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Debate continues around the science of Climate Change.  Whether we agree or disagree increasing global land and ocean temperatures, rising sea levels the retreat of glaciers and ice sheets along with more extreme weather events all indicate that the climate is changing.  The burning of fossil fuels and the removal of natural vegetation have resulted in increased greenhouse gas levels, such as carbon dioxide, increasing the greenhouse effect. Fortunately natural turfgrass is a net carbon sink and one of the highest sequesterer’s. Based on information from the Federal Government’s Office of Climate Change and the CSIRO, the following implications for Queensland over the next century are detailed below.  This is of particular interest to the agricultural and turf farming community in this state.

  • Queensland is getting warmer, the last decade was the hottest on record and this warming trend is expected to continue.
  • Over the next 40 years, Queensland regions can expect increased temperatures of between 1° and 2.2°C and reduced rainfall across all of Queensland except Cape York.
  • The Intergovernmental Panel on Climate Change (IPCC) predicts that global sea level will rise by 0.26-0.79 metres by 2100.
  • In addition to higher sea levels, Queensland’s coastline may also be subjected to more frequent severe tropical cyclones.
  • Increased numbers of hot days and warm nights and more heat wave events are also projected.
  • Australia is known as the dry continent and severe climatic events such as drought and floods will continue.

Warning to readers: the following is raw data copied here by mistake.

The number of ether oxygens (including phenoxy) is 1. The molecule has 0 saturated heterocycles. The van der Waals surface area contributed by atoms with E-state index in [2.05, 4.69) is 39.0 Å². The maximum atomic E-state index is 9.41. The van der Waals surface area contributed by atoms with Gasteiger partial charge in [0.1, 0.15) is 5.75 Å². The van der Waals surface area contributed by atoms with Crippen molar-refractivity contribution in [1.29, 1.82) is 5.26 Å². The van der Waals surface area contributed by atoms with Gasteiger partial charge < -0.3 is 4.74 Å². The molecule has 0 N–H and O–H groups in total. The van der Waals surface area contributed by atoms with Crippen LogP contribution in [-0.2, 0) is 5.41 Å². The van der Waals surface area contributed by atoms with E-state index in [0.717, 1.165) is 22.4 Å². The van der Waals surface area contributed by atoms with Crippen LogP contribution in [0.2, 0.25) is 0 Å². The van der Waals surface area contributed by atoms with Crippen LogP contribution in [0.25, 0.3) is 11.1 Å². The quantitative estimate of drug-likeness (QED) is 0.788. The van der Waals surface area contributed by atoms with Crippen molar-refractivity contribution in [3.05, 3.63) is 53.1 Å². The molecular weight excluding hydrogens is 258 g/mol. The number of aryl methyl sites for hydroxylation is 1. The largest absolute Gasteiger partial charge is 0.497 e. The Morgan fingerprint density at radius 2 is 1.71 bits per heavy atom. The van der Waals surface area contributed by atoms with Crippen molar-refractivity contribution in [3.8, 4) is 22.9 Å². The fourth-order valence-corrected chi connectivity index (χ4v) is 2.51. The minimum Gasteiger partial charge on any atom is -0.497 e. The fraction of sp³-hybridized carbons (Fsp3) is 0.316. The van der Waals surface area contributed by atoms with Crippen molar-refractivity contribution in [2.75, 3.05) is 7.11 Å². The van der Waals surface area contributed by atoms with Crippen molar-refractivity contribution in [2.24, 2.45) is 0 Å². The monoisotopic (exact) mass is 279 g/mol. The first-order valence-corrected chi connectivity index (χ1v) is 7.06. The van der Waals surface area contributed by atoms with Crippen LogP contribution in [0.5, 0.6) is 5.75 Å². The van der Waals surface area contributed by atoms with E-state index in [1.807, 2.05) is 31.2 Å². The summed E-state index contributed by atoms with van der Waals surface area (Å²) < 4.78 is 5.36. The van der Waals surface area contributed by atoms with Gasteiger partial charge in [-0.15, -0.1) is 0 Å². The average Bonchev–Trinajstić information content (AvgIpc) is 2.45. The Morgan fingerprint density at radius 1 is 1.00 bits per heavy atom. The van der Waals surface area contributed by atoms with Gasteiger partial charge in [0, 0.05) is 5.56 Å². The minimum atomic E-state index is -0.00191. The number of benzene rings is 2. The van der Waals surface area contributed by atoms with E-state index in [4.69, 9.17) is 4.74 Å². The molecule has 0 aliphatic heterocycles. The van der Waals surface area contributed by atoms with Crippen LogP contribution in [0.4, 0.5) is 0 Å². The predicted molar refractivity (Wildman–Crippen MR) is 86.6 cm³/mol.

From aturf production and supply perspective (erosion control) the following is of interest:

  • Building structure and integrity is at risk from higher temperatures and increased intensity of extreme weather events.
  • Coastal infrastructure is at risk from flooding and shoreline erosion due to sea level rise and storm tides.
  • Increases in temperature and evaporation and reductions in rainfall are expected to significantly impact water availability for agriculture.
  • Waterways and marine life will be affected by an increase in average sea surface temperatures along with water quality and the loss of high altitude wet tropics rain forests in Queensland.
  • Changes in average rainfall and temperatures and increased frequency of severe or weather events, including droughts and floods, could reduce primary and agricultural production.
  • An increase in the number of severe tropical cyclones in a Southward shift in the region in which cyclones develop will expose additional communities to risk, now including Southeast Queensland to a higher degree.


  • Scientists from Sweden and America commenced investigation into increased greenhouse gas emissions in 1896.
  • In 1850 the Antarctic ice core level of atmospheric carbon dioxide measured 285  ppm (parts per million).
  • In 2010 the reading at Mauna Loa was 389 ppm. (an increase of 100.ppm)
  • JULY 1 2012 Australia has a price on carbon.



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